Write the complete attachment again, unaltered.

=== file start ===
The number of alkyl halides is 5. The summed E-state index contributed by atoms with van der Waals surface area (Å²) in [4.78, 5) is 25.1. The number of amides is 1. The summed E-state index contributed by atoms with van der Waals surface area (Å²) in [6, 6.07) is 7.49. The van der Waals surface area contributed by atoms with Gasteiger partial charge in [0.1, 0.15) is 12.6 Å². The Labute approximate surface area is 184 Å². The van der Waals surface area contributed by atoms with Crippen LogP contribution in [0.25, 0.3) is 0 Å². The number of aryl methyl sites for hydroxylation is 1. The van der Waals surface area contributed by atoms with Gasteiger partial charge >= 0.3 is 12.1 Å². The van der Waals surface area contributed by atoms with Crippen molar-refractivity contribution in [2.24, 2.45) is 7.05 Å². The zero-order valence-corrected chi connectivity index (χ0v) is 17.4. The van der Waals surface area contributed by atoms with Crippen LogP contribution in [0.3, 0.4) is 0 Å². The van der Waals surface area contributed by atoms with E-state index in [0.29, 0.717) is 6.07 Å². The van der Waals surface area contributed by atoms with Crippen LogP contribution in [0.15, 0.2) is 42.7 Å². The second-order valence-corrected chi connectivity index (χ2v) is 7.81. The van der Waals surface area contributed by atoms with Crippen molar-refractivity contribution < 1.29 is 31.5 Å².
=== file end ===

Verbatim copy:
The number of alkyl halides is 5. The summed E-state index contributed by atoms with van der Waals surface area (Å²) in [4.78, 5) is 25.1. The number of amides is 1. The summed E-state index contributed by atoms with van der Waals surface area (Å²) in [6, 6.07) is 7.49. The van der Waals surface area contributed by atoms with Gasteiger partial charge in [0.1, 0.15) is 12.6 Å². The Labute approximate surface area is 184 Å². The van der Waals surface area contributed by atoms with Crippen LogP contribution in [0.25, 0.3) is 0 Å². The number of aryl methyl sites for hydroxylation is 1. The van der Waals surface area contributed by atoms with Gasteiger partial charge >= 0.3 is 12.1 Å². The van der Waals surface area contributed by atoms with Crippen molar-refractivity contribution in [2.24, 2.45) is 7.05 Å². The zero-order valence-corrected chi connectivity index (χ0v) is 17.4. The van der Waals surface area contributed by atoms with Crippen LogP contribution in [0.3, 0.4) is 0 Å². The van der Waals surface area contributed by atoms with E-state index in [0.29, 0.717) is 6.07 Å². The van der Waals surface area contributed by atoms with Crippen LogP contribution in [0.15, 0.2) is 42.7 Å². The second-order valence-corrected chi connectivity index (χ2v) is 7.81. The van der Waals surface area contributed by atoms with Crippen molar-refractivity contribution < 1.29 is 31.5 Å².